Pooja, or Poo is one of the characters that has lived on to arguably become one of the most iconic in Bollywood history. In fact, people still dress up as Poo for Halloween (shouts to 5X editor in chief). It is one of the crowning gems in Kareena Kapoor Khan’s body of work.
Starting with her entrance onto the big screen with a “get ready with me” dance sequence, to “It’s raining men,” to her style, confidence, and attitude–she embodied the modern badass woman who didn’t consider the male gaze to be her problem.
A woman depicted this way was the beginning of a new era for Bollywood. This was revolutionary at the time because it was a far step away from the typical helpless woman trope seen across Bollywood, where every female character was centered around family values, with no identity of her own. Nobody was telling Poo who she was or what she could or couldn’t do.
Shah Rukh Khan’s character, Rahul is the epitome of the “golden son,” but he chooses to leave his family and call out his parents for not accepting his wife over superficial reasons. This is iconic, especially considering an era devoted to depicting family as the utmost priority in a man’s life, and in a culture where women are expected to “adjust” to their in-laws and sacrifice for the “peace of the family.”
The onus hardly ever falls on the man, especially in Bollywood, but Rahul steps up as a husband and demands respect for his wife, and we simply had to stan.
I can’t argue that the movie doesn’t explicitly pull on the audience’s heartstrings and exploits emotions with prolonged goodbye sequences followed by dramatic confrontations in which the characters reconnect–all paired with intense camera angles and background music.
It is also Karan Johar’s forte to pander to the overseas NRI audience with a larger than life depiction of the Indian family, customs and traditions. K3G was the first movie in which he utilized this tactic to get great numbers at the box office, but it definitely was not the last.
I get it, it’s also cheesy, and the 3 hour and 30 minutes run time is a commitment and then some especially when we think about everyone’s declining attention span. Regardless, it can’t be argued that there is something about this movie. People love it – even if they hate themselves a little for loving it.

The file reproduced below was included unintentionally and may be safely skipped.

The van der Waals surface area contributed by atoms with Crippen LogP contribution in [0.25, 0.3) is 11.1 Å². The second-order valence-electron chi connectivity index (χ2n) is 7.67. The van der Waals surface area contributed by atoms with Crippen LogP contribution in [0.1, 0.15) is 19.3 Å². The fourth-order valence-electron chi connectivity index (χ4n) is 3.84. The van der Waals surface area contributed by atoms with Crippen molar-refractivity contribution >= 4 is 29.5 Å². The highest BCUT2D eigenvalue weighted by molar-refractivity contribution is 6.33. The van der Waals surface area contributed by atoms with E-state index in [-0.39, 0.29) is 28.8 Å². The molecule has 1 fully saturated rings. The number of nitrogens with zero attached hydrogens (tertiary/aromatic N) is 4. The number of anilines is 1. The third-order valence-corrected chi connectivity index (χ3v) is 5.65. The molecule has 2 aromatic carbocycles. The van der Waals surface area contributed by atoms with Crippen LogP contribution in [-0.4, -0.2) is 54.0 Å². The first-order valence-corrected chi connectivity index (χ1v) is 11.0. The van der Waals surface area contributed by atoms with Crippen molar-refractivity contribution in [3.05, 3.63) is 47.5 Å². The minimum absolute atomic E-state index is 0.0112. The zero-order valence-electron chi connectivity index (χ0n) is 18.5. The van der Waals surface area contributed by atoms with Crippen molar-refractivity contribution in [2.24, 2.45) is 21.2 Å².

Full disclosure, I have personally watched K3G multiple times, and when I think about the hours spent, I really can’t justify it. There are also some problematic elements that haven’t aged too well, including (but not limited to) the fat shaming of Hrirtik Roshan’s childhood character, and the heavy patriarchal vibes in the relationship between Amitabh Bachan’s character and Jaya Bachan’s character.
I would point out that we’ve all seen our fair share of patriarchal, hypocritical, “head of the family” type men so it’s not necessarily unrealistic–albeit still problematic.
I’m all here for realistic indie movies that make you think and provide insightful and critical commentary on today’s society. Those kinds of movies are necessary and undeniably important, but sometimes you just want to indulge in escapism and pause your existential crisis, and that’s when movies like K3G come in.
Impact doesn’t have to equate to importance, and things can be unimportant, cheesy, cliché but still have a huge impact. I’m not saying K3G was some kind of revolutionary film that invited critical discourse but at least it tricks my cold heart into feeling something, right? Is that so bad?
Hate it or love it, the film’s impact and cultural significance is undeniable.